Viva Energy has reported a stark lag in the recovery of petrol demand in Victoria compared with the rest of the country, with the crackdown on mobility amid the second wave of COVID-19 posing a threat to already-reduced operations at its Geelong refinery.

Sales of petrol in Victoria last month slumped by 25 per cent compared with July last year, due to restrictions in the state. This was in contrast to recovering sales across the rest of the country, which were about 11 per cent down, the fuels supplier said on Monday.

Viva’s Geelong oil refinery is already running at reduced rates. Craig Sillitoe

“The company is closely monitoring the situation and assessing any further potential impacts on Victorian fuel sales and refining production as a result of these additional restrictions,” Viva said.

Shares in Viva, which slid below $1.20 in early April, were up 5.6 per cent at $1.70 shortly before the close, slightly outperforming rival Ampol.

Both companies own extensive service station and convenience retailing networks, assets very much in demand judging by a $US21 billion ($29 billion) cash deal announced in the US earlier on Monday for 7-Eleven’s Japanese owner, Seven & i, to buy the Speedway petrol station business from Marathon Petroleum in the US.

Ampol’s former suitor, Alimentation Couche-Tard, is said to have also been interested in Speedway, as was EG Group, which acquired Woolworths’ Australian petrol stations and also approached Ampol (then called Caltex).

Viva has already dialled back production at the Geelong refinery, where soft margins and the hit from the pandemic are expected to result in a loss of as much as $42.5 million for the June half.

COVID-19 has had a devastating effect on demand for aviation fuel in particular, which is off about 75 per cent, although diesel demand has held up much better due to the mining and industrial sectors.

Ray of hope

Viva closed one petrol unit at the Geelong site in May, as well as a smaller crude unit, and is using the JobKeeper scheme to support about 1000 employees, including airport refuellers and refinery workers.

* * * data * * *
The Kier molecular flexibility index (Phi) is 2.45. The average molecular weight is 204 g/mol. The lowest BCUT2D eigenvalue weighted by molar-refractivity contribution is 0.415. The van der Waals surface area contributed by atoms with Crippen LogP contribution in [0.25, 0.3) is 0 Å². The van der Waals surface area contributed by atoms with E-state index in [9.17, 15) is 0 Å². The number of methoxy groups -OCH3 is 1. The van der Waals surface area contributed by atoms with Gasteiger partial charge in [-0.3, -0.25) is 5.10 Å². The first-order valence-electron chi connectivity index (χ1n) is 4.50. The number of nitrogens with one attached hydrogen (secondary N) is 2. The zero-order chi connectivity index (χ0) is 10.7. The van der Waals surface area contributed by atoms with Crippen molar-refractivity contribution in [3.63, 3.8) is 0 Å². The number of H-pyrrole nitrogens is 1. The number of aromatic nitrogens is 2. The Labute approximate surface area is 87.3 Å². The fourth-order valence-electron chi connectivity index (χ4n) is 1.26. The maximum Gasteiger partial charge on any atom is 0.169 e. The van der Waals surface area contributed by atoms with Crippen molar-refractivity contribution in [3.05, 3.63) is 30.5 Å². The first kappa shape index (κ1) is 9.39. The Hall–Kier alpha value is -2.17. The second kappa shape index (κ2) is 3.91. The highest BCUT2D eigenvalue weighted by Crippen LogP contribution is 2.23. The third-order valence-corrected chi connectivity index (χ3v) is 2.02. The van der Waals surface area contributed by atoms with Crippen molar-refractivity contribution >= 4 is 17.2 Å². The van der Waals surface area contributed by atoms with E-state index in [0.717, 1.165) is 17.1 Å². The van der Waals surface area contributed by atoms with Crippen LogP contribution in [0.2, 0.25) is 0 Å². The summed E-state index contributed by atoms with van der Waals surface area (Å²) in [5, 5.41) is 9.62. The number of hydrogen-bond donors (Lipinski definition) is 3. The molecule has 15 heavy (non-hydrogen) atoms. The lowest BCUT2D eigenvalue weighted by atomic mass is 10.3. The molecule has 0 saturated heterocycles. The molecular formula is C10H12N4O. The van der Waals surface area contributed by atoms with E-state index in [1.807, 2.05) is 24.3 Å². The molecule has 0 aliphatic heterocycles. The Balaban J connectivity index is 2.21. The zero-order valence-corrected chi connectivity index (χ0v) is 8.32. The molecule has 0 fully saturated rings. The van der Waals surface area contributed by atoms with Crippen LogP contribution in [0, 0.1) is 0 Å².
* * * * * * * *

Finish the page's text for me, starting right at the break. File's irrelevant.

The company is in the middle of major maintenance work at the Victorian plant, which got under way in early July and is due to be completed in time for a November restart.

Viva makes about a quarter of its petrol and diesel sales in Victoria, mostly through its retailing operations, which include the alliance with Coles, the Liberty network and Shell-branded service stations, as well as wholesale channels.

It noted Victoria’s move into stage four lockdown restrictions in metropolitan Melbourne and stage three restrictions in regional Victoria, and said it was focused on “maintaining safe and reliable supply of liquid fuels to support our customers and the Victorian economy through this challenging environment”.

“There is no doubt that COVID-19 has presented some very challenging trading conditions across our market,” a Viva spokesman said.

“We have taken steps to minimise exposure to the worst of the refining margin environment, but at the same time have maintained sufficient refining operations to meet local demand and give us the optionality to lift production when demand recovers.”

The spokesman said the company would continue to assess what the latest restrictions will mean for its operations in Victoria once the state government has advised of its decisions.

One ray of hope for Australia’s struggling refineries is the federal government’s plan to establish a strategic storage reserve for oil and fuels within the country, with the refinery owners and others keen to win contracts to manage the stockpiles.

The government is also carrying out a broader review of the ailing sector as it seeks to preserve critical domestic manufacturing.

Viva has a longer-term plan to convert its Geelong site into a hub for cleaner energy supply, involving LNG imports, solar power generation and battery storage.

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